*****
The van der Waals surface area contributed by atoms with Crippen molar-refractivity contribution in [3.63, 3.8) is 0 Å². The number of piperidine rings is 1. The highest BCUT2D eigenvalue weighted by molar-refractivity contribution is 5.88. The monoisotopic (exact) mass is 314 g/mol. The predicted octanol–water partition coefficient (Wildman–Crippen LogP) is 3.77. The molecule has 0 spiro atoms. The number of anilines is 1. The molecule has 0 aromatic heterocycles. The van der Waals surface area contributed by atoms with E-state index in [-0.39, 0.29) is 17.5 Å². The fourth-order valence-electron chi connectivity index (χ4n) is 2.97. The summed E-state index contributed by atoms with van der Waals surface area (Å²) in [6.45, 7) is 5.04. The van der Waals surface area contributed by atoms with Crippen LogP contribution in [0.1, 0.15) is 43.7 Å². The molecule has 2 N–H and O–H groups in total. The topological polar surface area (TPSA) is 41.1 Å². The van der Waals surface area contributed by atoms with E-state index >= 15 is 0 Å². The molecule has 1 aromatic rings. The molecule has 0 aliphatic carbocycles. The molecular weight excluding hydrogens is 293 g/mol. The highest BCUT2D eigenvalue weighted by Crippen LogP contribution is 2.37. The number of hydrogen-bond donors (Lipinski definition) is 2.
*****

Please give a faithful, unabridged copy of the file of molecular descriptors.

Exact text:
The van der Waals surface area contributed by atoms with Crippen molar-refractivity contribution in [3.63, 3.8) is 0 Å². The number of piperidine rings is 1. The highest BCUT2D eigenvalue weighted by molar-refractivity contribution is 5.88. The monoisotopic (exact) mass is 314 g/mol. The predicted octanol–water partition coefficient (Wildman–Crippen LogP) is 3.77. The molecule has 0 spiro atoms. The number of anilines is 1. The molecule has 0 aromatic heterocycles. The van der Waals surface area contributed by atoms with E-state index in [-0.39, 0.29) is 17.5 Å². The fourth-order valence-electron chi connectivity index (χ4n) is 2.97. The summed E-state index contributed by atoms with van der Waals surface area (Å²) in [6.45, 7) is 5.04. The van der Waals surface area contributed by atoms with Crippen LogP contribution in [0.1, 0.15) is 43.7 Å². The molecule has 2 N–H and O–H groups in total. The topological polar surface area (TPSA) is 41.1 Å². The van der Waals surface area contributed by atoms with E-state index >= 15 is 0 Å². The molecule has 1 aromatic rings. The molecule has 0 aliphatic carbocycles. The molecular weight excluding hydrogens is 293 g/mol. The highest BCUT2D eigenvalue weighted by Crippen LogP contribution is 2.37. The number of hydrogen-bond donors (Lipinski definition) is 2.